Zehirus is internalizing the habit of thinking before you act. We are often distracted and don’t think about our actions. The first step is to stop before you act. The purpose of stopping is to think about what you are about to determine if it is in line with your purpose in life. If what you are about to do is an aveira, then try not to do it. If what you’re about to do is a mitzvah, then do it, with the thought that this act will help me achieve my purpose. The next step is doing the act with the proper thoughts. The last step is to review and think about the actions at least once a day. This helps to internalize the habit of zehirus.
– At least once a day, think about whether your actions were in line with your purpose.

Zerizus – Do it with Enthusiasm
Zerizus is internalizing the habit of doing mitzvos enthusiastically. The nemesis of enthusiasm is lethargy and laziness, which is a result of our physical nature. The first step is stopping and thinking before we act, which are the components of zehirus. Now we can think about the fact that the mitzvah we are about to do is in line with our purpose of connecting to Hashem. What could be better? Now we can proceed to do the mitzvah with increased enthusiasm, as it is integral to fulfilling our purpose.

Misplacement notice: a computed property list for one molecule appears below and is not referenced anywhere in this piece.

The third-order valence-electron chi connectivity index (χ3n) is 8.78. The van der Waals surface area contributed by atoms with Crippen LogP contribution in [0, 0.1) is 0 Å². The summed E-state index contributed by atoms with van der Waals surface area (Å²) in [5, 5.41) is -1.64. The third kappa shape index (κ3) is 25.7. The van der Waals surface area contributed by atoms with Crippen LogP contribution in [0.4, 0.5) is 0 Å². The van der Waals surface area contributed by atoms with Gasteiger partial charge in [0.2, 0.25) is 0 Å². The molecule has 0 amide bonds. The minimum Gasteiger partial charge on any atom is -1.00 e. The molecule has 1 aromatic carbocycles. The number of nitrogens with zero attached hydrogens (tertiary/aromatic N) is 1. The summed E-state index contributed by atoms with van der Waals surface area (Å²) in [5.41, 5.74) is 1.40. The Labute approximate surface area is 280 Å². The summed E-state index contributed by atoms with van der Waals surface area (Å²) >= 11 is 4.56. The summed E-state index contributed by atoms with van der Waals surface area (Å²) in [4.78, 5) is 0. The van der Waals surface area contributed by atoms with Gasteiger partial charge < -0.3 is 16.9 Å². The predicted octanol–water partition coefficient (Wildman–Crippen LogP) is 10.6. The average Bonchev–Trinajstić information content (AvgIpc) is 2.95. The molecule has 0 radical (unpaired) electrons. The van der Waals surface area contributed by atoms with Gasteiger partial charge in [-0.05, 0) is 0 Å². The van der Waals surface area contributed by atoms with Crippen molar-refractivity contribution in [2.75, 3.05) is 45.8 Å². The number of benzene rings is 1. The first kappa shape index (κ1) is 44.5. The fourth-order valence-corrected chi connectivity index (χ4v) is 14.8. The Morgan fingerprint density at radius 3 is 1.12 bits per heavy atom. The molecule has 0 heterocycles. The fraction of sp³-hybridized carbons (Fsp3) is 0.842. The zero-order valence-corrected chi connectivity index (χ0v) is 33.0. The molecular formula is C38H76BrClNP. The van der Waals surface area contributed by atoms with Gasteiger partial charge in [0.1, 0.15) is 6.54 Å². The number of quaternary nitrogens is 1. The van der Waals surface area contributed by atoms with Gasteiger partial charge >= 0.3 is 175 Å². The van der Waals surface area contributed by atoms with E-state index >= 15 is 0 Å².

– At least once a day, think about the importance of the brocha you are about to say, and then say it with some enthusiasm.

SGZ – V8 – Applying Our Spiritual Knowledge to Improve Our Davening



Last week we looked at three aspects of spiritual growth: inspiration, information, internalization. In regards to inspiration, or motivation, we spoke about our need to improve our Divine Service, and the fact that we don’t understand Divine Service so well. In regards to information, we reviewed the five components of Divine Service: Awe, Walking in His Way, Love, Wholehearted Service, Careful Performance of Mitzvos. We said that internalization is often the missing component in our spiritual growth.

The Mesillas Yesharim tells us that only acquiring awe of Hashem is considered the ultimate wisdom to be acquired and attained. Internalizing awe of Hashem is the key to wisdom. What is wisdom? Wisdom is the relevant application of knowledge to a situation. The ultimate wisdom is determining and doing what Hashem wants from us in every situation. This requires learning halacha, hashkafa, mussar and applying it. The only way we can apply the information is if it’s internalized and accessible.

Internalizing Divine Service requires a step by step repetitive process. In the Zoomcast we look at the step by step process of improving our davening. We discuss the following steps:
1) Internalizing that our purpose in life is to get closer to Hashem.
2) Stopping before we say the brocha and realizing that we have an opportunity to get closer to Hashem.
3) Focusing on thinking that Hashem is the Master of All when saying His Name.
4) Appreciating this realized opportunity of getting closer to Hashem.